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AIDS virusCombivir belongs to a class of anti-HIV drugs called Nucleoside/Nucleotide Reverse Transcriptase Inhibitors (NRTIs). For a description of the life-cycle of the AIDS virus, and the targets of each class of drugs, click here.

Combivir is marketed by ViiV Healthcare.

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Combivir (zidovudine + lamivudine)

Pronunciation(s): COM-bih-veer; zye-DOE-vue-deen; la-MI-vue-deen

What is Combivir?
  • Combivir is an HIV medication. It is in a category of HIV medicines called nucleoside reverse transcriptase inhibitors (NRTIs). Combivir prevents HIV from altering the genetic material of healthy CD4 cells. This prevents the cells from producing new virus and decreases the amount of virus in the body.
  • Combivir is marketed by ViiV Healthcare. It was approved by the U.S. Food and Drug Administration (FDA) for use by people living with HIV in 1997.
  • Combivir is a combination of two drugs: 300mg of Retrovir (zidovudine) and 150mg of Epivir (lamivudine). Combivir should be prescribed by a healthcare provider for patients who need both of these drugs. Both of these drugs can still be purchased individually for use in combination with other HIV drugs.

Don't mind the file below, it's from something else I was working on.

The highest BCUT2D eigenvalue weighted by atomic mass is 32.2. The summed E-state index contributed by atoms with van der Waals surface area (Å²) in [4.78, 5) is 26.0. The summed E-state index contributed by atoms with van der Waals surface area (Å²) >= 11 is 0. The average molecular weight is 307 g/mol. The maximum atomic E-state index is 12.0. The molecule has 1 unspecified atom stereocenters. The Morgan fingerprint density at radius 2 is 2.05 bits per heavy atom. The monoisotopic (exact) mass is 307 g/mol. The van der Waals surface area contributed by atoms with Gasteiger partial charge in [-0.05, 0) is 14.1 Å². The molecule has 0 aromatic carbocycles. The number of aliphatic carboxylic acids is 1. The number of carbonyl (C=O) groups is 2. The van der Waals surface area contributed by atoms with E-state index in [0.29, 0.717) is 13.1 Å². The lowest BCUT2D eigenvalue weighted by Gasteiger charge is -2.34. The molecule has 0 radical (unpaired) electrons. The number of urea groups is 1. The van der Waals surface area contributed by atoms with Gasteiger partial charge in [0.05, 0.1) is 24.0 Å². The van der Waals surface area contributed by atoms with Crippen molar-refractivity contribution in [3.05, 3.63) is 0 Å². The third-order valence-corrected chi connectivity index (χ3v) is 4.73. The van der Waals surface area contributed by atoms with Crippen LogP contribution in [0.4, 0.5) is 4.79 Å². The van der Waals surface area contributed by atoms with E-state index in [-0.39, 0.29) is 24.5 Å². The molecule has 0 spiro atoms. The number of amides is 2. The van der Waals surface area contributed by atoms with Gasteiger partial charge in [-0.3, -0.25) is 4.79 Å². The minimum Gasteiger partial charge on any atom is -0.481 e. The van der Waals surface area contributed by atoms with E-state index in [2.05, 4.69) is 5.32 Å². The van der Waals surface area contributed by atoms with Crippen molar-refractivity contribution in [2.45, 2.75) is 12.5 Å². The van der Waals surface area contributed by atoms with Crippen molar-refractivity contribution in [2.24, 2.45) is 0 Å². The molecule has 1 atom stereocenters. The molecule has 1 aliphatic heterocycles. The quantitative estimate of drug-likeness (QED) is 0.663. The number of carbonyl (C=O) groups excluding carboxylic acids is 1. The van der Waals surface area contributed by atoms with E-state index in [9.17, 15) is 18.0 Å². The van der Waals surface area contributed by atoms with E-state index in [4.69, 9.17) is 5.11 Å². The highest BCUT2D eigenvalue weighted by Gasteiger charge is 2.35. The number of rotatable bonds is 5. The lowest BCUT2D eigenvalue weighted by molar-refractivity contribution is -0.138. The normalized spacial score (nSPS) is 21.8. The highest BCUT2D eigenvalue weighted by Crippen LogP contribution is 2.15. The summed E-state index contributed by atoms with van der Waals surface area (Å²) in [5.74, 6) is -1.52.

• Combivir must be combined with at least one other HIV drug, usually a protease inhibitor (PI) or a non-nucleoside reverse transcriptase inhibitor (NNRTI).
  • A patient assistance program (PAP) has been established for people living with HIV who do not have private or public health insurance and are unable to afford Combivir. To learn more about the PAP for Combivir, call 877-784-4842 or refer to the program's website for more information. For those with private health insurance, a program has been established to help cover each Combivir co-payment, up to $100 every month. To learn more about this co-pay program, check out

What is known about Combivir?
  • Combivir is taken twice daily, one tablet in the morning and one tablet in the evening, with or without food.
  • Combivir should not be any more or less effective than Retrovir and Epivir taken as separate pills together. However, it is considered to be a much more convenient way of taking these two anti-HIV drugs.